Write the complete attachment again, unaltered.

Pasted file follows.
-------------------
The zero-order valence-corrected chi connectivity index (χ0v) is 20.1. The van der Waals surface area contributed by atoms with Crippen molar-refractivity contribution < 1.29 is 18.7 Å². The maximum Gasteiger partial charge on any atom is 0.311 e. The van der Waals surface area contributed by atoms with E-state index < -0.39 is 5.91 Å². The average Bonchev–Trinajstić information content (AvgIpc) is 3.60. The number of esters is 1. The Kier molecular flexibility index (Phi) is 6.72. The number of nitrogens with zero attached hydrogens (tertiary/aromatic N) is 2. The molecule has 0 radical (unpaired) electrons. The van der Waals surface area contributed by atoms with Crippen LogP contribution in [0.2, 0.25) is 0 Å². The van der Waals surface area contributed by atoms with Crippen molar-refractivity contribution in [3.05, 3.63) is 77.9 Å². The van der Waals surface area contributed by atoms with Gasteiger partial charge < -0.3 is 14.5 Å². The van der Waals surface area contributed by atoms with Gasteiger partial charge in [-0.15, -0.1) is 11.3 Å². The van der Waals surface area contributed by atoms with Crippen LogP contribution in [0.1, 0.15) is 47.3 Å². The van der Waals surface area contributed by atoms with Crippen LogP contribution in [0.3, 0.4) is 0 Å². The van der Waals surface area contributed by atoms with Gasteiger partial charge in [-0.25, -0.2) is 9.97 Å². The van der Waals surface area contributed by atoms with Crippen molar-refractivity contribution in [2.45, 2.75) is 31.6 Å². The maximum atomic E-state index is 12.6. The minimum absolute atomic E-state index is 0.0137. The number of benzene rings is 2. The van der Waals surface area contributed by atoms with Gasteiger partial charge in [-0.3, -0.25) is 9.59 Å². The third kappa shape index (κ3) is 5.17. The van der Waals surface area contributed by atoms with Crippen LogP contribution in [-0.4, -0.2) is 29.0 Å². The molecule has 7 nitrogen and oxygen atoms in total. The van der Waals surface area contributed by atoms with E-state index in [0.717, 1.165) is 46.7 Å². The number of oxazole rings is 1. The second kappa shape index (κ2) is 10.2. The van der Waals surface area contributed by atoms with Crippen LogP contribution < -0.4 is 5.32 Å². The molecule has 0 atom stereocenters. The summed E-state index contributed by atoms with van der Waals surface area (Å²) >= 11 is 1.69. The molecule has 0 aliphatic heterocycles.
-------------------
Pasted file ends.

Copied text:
The zero-order valence-corrected chi connectivity index (χ0v) is 20.1. The van der Waals surface area contributed by atoms with Crippen molar-refractivity contribution < 1.29 is 18.7 Å². The maximum Gasteiger partial charge on any atom is 0.311 e. The van der Waals surface area contributed by atoms with E-state index < -0.39 is 5.91 Å². The average Bonchev–Trinajstić information content (AvgIpc) is 3.60. The number of esters is 1. The Kier molecular flexibility index (Phi) is 6.72. The number of nitrogens with zero attached hydrogens (tertiary/aromatic N) is 2. The molecule has 0 radical (unpaired) electrons. The van der Waals surface area contributed by atoms with Crippen LogP contribution in [0.2, 0.25) is 0 Å². The van der Waals surface area contributed by atoms with Crippen molar-refractivity contribution in [3.05, 3.63) is 77.9 Å². The van der Waals surface area contributed by atoms with Gasteiger partial charge < -0.3 is 14.5 Å². The van der Waals surface area contributed by atoms with Gasteiger partial charge in [-0.15, -0.1) is 11.3 Å². The van der Waals surface area contributed by atoms with Crippen LogP contribution in [0.1, 0.15) is 47.3 Å². The van der Waals surface area contributed by atoms with Crippen LogP contribution in [0.3, 0.4) is 0 Å². The van der Waals surface area contributed by atoms with Gasteiger partial charge in [-0.25, -0.2) is 9.97 Å². The van der Waals surface area contributed by atoms with Crippen molar-refractivity contribution in [2.45, 2.75) is 31.6 Å². The maximum atomic E-state index is 12.6. The minimum absolute atomic E-state index is 0.0137. The number of benzene rings is 2. The van der Waals surface area contributed by atoms with Gasteiger partial charge in [-0.3, -0.25) is 9.59 Å². The third kappa shape index (κ3) is 5.17. The van der Waals surface area contributed by atoms with Crippen LogP contribution in [-0.4, -0.2) is 29.0 Å². The molecule has 7 nitrogen and oxygen atoms in total. The van der Waals surface area contributed by atoms with E-state index in [0.717, 1.165) is 46.7 Å². The number of oxazole rings is 1. The second kappa shape index (κ2) is 10.2. The van der Waals surface area contributed by atoms with Crippen LogP contribution < -0.4 is 5.32 Å². The molecule has 0 atom stereocenters. The summed E-state index contributed by atoms with van der Waals surface area (Å²) >= 11 is 1.69. The molecule has 0 aliphatic heterocycles.